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David Wolf
Nurturing Time, Life in a Backyard Garden

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David Wolf, Leaves and Clover, Chromogenic print, 2009/2012, Edition 2/3, Signed verso.

Artist Statement
In the series Nurturing Time, Life in A Backyard Garden I take on the dual roles of cultivator and collector, gardener and photographer, to explore how we shape and control Nature even as we nurture it. The choices confronting the gardener—what to grow, what to remove, what space to devote to which plants—are mirrored by the artist’s task to select, compose, and transform.

As collaborator with Nature my working method bridges the usually disparate practices of documentary and staged photography. Working with the near daily changes offered by the garden, I respond to what I find there at any given time by selecting, composing, and then photographing what I’ve collected. The resulting assemblages are a combination of happenstance and design.

The time of day and time of year create the context in which the many aspects of life’s cycle become visible. The assembled flower boxes resonate with a range of emotion, reflecting our own experience of vitality and decay, abundance, and loss. Memory—time’s shadow—is present here, too, as events and lives are evoked and memorialized by these images.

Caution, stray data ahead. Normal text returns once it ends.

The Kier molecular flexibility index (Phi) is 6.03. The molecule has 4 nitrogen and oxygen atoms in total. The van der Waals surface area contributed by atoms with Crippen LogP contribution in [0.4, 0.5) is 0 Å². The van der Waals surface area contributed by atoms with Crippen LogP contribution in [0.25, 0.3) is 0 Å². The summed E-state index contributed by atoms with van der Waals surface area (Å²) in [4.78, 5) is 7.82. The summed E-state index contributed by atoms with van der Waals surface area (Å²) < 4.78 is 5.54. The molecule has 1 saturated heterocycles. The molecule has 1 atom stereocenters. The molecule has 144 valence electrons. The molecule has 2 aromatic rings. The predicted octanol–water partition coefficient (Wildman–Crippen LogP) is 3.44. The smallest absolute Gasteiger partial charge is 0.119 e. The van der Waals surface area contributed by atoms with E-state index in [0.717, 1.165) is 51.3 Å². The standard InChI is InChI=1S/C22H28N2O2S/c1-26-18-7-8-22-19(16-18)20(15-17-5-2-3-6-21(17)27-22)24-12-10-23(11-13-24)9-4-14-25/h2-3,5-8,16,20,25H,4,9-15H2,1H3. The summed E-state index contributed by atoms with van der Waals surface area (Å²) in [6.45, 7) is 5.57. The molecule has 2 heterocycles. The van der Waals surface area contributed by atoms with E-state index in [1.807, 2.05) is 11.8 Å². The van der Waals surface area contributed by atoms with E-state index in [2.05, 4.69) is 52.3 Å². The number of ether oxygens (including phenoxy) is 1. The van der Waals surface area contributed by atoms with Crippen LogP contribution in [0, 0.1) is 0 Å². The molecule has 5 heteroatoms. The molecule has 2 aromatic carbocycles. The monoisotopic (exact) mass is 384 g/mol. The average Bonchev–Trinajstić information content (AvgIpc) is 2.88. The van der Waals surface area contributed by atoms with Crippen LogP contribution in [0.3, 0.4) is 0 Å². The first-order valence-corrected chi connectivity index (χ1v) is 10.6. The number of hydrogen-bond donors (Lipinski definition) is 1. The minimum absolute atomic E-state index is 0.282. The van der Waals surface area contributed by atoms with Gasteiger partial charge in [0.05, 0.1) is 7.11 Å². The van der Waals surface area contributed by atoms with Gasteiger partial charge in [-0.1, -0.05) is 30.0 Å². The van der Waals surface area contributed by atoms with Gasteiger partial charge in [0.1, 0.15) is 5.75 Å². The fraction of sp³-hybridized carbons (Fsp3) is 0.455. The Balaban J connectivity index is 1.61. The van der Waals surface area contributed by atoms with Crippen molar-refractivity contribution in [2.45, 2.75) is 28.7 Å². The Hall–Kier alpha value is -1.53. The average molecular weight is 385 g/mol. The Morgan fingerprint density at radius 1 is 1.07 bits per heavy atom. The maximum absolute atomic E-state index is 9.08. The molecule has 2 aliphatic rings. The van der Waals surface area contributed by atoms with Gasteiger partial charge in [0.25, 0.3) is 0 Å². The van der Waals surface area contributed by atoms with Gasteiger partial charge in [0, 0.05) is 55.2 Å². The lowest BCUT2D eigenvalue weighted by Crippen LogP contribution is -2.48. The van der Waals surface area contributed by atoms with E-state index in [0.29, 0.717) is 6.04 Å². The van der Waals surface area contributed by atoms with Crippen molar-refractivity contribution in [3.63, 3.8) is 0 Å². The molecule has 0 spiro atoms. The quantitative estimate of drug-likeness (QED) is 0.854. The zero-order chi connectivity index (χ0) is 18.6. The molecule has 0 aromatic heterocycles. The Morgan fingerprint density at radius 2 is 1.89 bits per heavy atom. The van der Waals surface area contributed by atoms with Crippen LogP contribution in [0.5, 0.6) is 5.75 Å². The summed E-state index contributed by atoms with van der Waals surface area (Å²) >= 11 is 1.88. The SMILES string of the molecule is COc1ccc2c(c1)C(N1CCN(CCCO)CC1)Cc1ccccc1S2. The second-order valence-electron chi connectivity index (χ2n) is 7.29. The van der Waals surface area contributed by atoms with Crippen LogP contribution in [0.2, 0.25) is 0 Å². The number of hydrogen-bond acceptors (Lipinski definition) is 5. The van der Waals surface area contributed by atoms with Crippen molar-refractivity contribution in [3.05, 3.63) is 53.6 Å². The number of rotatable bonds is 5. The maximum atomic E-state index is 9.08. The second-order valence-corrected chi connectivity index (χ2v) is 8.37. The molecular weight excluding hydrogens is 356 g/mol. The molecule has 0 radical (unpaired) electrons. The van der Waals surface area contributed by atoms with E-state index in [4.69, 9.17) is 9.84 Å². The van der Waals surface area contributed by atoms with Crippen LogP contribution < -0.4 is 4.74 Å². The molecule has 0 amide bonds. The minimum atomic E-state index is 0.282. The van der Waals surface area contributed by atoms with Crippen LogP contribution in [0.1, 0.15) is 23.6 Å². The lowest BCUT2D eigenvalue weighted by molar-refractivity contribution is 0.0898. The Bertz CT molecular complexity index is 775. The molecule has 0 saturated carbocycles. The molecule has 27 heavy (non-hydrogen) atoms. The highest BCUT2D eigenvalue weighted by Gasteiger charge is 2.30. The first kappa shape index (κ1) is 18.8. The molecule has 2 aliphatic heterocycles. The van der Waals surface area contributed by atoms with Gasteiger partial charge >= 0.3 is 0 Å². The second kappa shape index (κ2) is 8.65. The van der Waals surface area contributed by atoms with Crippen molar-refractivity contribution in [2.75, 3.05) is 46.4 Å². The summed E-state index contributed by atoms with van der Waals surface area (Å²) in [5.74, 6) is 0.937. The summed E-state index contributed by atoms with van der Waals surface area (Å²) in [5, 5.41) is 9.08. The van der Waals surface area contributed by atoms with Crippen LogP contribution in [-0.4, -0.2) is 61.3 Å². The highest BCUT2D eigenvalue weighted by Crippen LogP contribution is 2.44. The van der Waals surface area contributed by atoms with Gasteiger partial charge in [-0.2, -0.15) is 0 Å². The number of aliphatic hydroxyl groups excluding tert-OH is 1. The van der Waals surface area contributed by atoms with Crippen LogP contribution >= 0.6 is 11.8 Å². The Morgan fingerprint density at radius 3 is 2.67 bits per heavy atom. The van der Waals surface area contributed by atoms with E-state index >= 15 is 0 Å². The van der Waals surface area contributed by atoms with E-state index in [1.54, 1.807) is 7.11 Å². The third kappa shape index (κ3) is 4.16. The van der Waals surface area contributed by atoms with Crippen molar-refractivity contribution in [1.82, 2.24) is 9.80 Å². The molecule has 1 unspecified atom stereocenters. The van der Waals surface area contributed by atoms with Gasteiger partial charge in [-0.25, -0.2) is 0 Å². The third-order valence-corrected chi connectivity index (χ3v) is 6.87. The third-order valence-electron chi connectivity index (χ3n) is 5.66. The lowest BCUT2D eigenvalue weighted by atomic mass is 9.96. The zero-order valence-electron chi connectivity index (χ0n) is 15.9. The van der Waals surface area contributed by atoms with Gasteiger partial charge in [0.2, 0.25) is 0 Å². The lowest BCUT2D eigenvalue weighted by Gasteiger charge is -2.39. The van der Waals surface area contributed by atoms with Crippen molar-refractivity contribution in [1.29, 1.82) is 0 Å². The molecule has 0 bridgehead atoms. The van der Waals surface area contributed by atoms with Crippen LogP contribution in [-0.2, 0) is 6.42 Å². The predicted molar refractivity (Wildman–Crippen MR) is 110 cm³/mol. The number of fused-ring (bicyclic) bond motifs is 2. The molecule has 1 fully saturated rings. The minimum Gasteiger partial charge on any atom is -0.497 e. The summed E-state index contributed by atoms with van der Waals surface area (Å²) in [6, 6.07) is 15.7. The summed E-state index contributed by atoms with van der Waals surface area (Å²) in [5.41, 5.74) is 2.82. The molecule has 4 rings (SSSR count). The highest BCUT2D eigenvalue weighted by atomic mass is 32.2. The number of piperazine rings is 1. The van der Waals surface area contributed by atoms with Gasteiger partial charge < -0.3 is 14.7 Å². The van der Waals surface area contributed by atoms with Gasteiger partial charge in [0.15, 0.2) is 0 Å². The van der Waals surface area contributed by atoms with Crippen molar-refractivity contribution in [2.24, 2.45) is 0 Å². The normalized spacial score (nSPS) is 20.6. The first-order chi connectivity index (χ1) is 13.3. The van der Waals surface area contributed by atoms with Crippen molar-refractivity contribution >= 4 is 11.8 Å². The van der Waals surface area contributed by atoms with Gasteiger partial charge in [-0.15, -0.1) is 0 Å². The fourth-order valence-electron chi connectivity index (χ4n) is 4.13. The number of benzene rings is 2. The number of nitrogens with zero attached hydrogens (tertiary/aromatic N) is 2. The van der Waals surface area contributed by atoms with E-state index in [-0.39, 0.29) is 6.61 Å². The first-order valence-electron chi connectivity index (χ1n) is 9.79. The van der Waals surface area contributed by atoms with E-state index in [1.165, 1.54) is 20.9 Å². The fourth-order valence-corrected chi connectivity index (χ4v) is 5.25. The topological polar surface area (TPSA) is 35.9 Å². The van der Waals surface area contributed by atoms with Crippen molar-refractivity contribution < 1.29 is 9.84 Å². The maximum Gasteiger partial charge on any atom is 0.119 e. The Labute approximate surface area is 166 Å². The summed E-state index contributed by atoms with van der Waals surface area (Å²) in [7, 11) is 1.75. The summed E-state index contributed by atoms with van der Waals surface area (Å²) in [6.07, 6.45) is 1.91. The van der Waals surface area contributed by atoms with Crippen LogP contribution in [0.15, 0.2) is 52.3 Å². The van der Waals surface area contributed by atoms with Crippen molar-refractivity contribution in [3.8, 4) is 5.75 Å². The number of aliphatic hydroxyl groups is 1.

Artist Bio
David Wolf’s photographs explore worlds both seen and imagined. While he has photographed in many places, David most often works close to his home in the vibrant Mission District neighborhood of San Francisco. The passage of time is a continual source of inspiration for David’s work; he is especially drawn to making images that express how change becomes visible in the physical world.

Wolf’s photographs have been exhibited nationally at such venues as the Santa Barbara Museum of Art, the Griffin Museum of Photography, and the Photo Center Northwest. He exhibited a selection from his series, Nurturing Time, Life in a Backyard Garden, as an invited guest artist at the Lishui International Photography Festival in Lishui, China. An image from the series will be included in the second volume of Open to Interpretation, to be published later this year. David has been recently selected as an artist-in-residence at the RayKo Photo Center in San Francisco, where he is now pursuing his next body of work, The After Life of Things.

David’s work is included in a variety of museum, corporate, and private collections.